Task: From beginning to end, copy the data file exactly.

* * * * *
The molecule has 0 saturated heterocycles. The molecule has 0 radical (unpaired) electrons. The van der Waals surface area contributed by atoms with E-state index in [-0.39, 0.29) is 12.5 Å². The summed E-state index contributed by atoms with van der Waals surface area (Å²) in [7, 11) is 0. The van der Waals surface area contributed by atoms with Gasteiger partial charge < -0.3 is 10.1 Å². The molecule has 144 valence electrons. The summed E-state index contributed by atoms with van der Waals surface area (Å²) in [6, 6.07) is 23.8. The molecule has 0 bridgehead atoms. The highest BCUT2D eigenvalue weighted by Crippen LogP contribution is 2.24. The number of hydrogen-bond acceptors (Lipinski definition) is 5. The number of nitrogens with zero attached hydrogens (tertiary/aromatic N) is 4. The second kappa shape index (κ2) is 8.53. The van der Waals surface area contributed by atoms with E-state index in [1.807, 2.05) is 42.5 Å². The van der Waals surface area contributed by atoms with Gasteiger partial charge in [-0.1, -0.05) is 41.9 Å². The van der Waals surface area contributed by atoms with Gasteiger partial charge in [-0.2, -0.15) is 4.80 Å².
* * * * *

The molecule has 0 saturated heterocycles. The molecule has 0 radical (unpaired) electrons. The van der Waals surface area contributed by atoms with E-state index in [-0.39, 0.29) is 12.5 Å². The summed E-state index contributed by atoms with van der Waals surface area (Å²) in [7, 11) is 0. The van der Waals surface area contributed by atoms with Gasteiger partial charge < -0.3 is 10.1 Å². The molecule has 144 valence electrons. The summed E-state index contributed by atoms with van der Waals surface area (Å²) in [6, 6.07) is 23.8. The molecule has 0 bridgehead atoms. The highest BCUT2D eigenvalue weighted by Crippen LogP contribution is 2.24. The number of hydrogen-bond acceptors (Lipinski definition) is 5. The number of nitrogens with zero attached hydrogens (tertiary/aromatic N) is 4. The second kappa shape index (κ2) is 8.53. The van der Waals surface area contributed by atoms with E-state index in [1.807, 2.05) is 42.5 Å². The van der Waals surface area contributed by atoms with Gasteiger partial charge in [-0.1, -0.05) is 41.9 Å². The van der Waals surface area contributed by atoms with Gasteiger partial charge in [-0.2, -0.15) is 4.80 Å².